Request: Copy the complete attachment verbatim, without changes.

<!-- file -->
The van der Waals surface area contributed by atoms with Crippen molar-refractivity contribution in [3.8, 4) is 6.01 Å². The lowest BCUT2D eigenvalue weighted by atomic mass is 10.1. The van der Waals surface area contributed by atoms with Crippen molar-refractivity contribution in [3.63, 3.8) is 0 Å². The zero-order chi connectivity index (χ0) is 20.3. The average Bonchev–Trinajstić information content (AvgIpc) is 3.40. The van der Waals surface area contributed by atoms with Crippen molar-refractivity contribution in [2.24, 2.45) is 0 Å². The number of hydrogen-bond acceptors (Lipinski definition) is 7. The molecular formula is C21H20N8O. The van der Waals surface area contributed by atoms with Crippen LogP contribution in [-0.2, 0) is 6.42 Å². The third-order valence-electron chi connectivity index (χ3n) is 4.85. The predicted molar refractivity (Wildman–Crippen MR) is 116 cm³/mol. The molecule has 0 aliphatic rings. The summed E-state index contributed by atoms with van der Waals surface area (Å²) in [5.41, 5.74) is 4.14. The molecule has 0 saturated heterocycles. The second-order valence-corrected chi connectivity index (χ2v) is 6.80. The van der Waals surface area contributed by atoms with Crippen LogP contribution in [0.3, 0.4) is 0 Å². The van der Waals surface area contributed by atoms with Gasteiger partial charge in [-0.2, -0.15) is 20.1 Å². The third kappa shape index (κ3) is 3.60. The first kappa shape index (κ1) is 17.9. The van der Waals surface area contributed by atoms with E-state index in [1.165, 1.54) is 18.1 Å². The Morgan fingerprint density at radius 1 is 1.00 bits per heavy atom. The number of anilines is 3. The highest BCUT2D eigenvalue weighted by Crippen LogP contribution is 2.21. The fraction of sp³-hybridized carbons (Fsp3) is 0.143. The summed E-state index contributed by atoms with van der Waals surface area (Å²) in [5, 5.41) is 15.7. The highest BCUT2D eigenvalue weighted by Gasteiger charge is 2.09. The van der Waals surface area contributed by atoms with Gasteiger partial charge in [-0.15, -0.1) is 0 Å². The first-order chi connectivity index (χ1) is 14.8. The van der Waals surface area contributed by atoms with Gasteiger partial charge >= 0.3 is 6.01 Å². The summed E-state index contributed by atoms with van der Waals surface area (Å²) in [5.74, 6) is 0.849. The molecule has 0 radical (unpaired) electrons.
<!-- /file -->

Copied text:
The van der Waals surface area contributed by atoms with Crippen molar-refractivity contribution in [3.8, 4) is 6.01 Å². The lowest BCUT2D eigenvalue weighted by atomic mass is 10.1. The van der Waals surface area contributed by atoms with Crippen molar-refractivity contribution in [3.63, 3.8) is 0 Å². The zero-order chi connectivity index (χ0) is 20.3. The average Bonchev–Trinajstić information content (AvgIpc) is 3.40. The van der Waals surface area contributed by atoms with Crippen molar-refractivity contribution in [2.24, 2.45) is 0 Å². The number of hydrogen-bond acceptors (Lipinski definition) is 7. The molecular formula is C21H20N8O. The van der Waals surface area contributed by atoms with Crippen LogP contribution in [-0.2, 0) is 6.42 Å². The third-order valence-electron chi connectivity index (χ3n) is 4.85. The predicted molar refractivity (Wildman–Crippen MR) is 116 cm³/mol. The molecule has 0 aliphatic rings. The summed E-state index contributed by atoms with van der Waals surface area (Å²) in [5.41, 5.74) is 4.14. The molecule has 0 saturated heterocycles. The second-order valence-corrected chi connectivity index (χ2v) is 6.80. The van der Waals surface area contributed by atoms with Crippen LogP contribution in [0.3, 0.4) is 0 Å². The van der Waals surface area contributed by atoms with Gasteiger partial charge in [-0.2, -0.15) is 20.1 Å². The third kappa shape index (κ3) is 3.60. The first kappa shape index (κ1) is 17.9. The van der Waals surface area contributed by atoms with E-state index in [1.165, 1.54) is 18.1 Å². The Morgan fingerprint density at radius 1 is 1.00 bits per heavy atom. The number of anilines is 3. The highest BCUT2D eigenvalue weighted by Crippen LogP contribution is 2.21. The fraction of sp³-hybridized carbons (Fsp3) is 0.143. The summed E-state index contributed by atoms with van der Waals surface area (Å²) in [5, 5.41) is 15.7. The highest BCUT2D eigenvalue weighted by Gasteiger charge is 2.09. The van der Waals surface area contributed by atoms with Gasteiger partial charge in [-0.15, -0.1) is 0 Å². The first-order chi connectivity index (χ1) is 14.8. The van der Waals surface area contributed by atoms with Gasteiger partial charge >= 0.3 is 6.01 Å². The summed E-state index contributed by atoms with van der Waals surface area (Å²) in [5.74, 6) is 0.849. The molecule has 0 radical (unpaired) electrons.